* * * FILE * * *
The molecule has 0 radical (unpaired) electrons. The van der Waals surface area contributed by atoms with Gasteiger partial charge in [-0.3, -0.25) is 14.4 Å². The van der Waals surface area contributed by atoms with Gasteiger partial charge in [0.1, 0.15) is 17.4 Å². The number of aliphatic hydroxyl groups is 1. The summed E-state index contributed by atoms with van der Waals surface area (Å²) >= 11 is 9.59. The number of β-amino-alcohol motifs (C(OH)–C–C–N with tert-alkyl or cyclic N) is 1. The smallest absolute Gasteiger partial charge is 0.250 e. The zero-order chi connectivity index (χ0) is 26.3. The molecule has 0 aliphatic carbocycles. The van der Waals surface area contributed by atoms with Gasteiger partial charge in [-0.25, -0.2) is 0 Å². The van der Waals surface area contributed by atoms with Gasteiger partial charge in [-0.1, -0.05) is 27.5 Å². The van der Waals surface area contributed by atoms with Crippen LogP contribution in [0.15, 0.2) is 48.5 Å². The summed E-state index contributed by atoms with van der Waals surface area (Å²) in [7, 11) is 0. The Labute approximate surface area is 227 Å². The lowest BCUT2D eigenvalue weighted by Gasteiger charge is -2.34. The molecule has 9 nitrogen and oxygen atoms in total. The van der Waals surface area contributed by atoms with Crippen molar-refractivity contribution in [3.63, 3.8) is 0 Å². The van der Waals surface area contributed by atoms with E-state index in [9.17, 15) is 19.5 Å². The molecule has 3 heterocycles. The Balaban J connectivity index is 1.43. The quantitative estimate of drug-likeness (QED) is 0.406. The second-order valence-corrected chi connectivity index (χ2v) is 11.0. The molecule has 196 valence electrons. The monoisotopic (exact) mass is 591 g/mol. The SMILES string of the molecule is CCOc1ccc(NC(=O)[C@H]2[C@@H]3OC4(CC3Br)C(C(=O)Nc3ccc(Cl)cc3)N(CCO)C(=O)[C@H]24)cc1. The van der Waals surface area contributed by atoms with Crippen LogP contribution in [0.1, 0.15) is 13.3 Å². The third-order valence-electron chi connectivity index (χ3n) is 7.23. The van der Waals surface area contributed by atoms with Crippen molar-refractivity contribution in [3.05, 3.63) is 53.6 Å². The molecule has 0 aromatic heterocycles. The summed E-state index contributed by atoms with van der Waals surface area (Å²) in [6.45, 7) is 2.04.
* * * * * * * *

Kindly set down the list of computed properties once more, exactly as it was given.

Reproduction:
The molecule has 0 radical (unpaired) electrons. The van der Waals surface area contributed by atoms with Gasteiger partial charge in [-0.3, -0.25) is 14.4 Å². The van der Waals surface area contributed by atoms with Gasteiger partial charge in [0.1, 0.15) is 17.4 Å². The number of aliphatic hydroxyl groups is 1. The summed E-state index contributed by atoms with van der Waals surface area (Å²) >= 11 is 9.59. The number of β-amino-alcohol motifs (C(OH)–C–C–N with tert-alkyl or cyclic N) is 1. The smallest absolute Gasteiger partial charge is 0.250 e. The zero-order chi connectivity index (χ0) is 26.3. The molecule has 0 aliphatic carbocycles. The van der Waals surface area contributed by atoms with Gasteiger partial charge in [-0.25, -0.2) is 0 Å². The van der Waals surface area contributed by atoms with Gasteiger partial charge in [-0.1, -0.05) is 27.5 Å². The van der Waals surface area contributed by atoms with Crippen LogP contribution in [0.15, 0.2) is 48.5 Å². The summed E-state index contributed by atoms with van der Waals surface area (Å²) in [7, 11) is 0. The Labute approximate surface area is 227 Å². The lowest BCUT2D eigenvalue weighted by Gasteiger charge is -2.34. The molecule has 9 nitrogen and oxygen atoms in total. The van der Waals surface area contributed by atoms with Crippen molar-refractivity contribution in [3.63, 3.8) is 0 Å². The van der Waals surface area contributed by atoms with E-state index in [9.17, 15) is 19.5 Å². The molecule has 3 heterocycles. The Balaban J connectivity index is 1.43. The quantitative estimate of drug-likeness (QED) is 0.406. The second-order valence-corrected chi connectivity index (χ2v) is 11.0. The molecule has 196 valence electrons. The monoisotopic (exact) mass is 591 g/mol. The SMILES string of the molecule is CCOc1ccc(NC(=O)[C@H]2[C@@H]3OC4(CC3Br)C(C(=O)Nc3ccc(Cl)cc3)N(CCO)C(=O)[C@H]24)cc1. The van der Waals surface area contributed by atoms with Crippen LogP contribution in [0.1, 0.15) is 13.3 Å². The third-order valence-electron chi connectivity index (χ3n) is 7.23. The van der Waals surface area contributed by atoms with Crippen molar-refractivity contribution in [3.05, 3.63) is 53.6 Å². The molecule has 0 aromatic heterocycles. The summed E-state index contributed by atoms with van der Waals surface area (Å²) in [6.45, 7) is 2.04.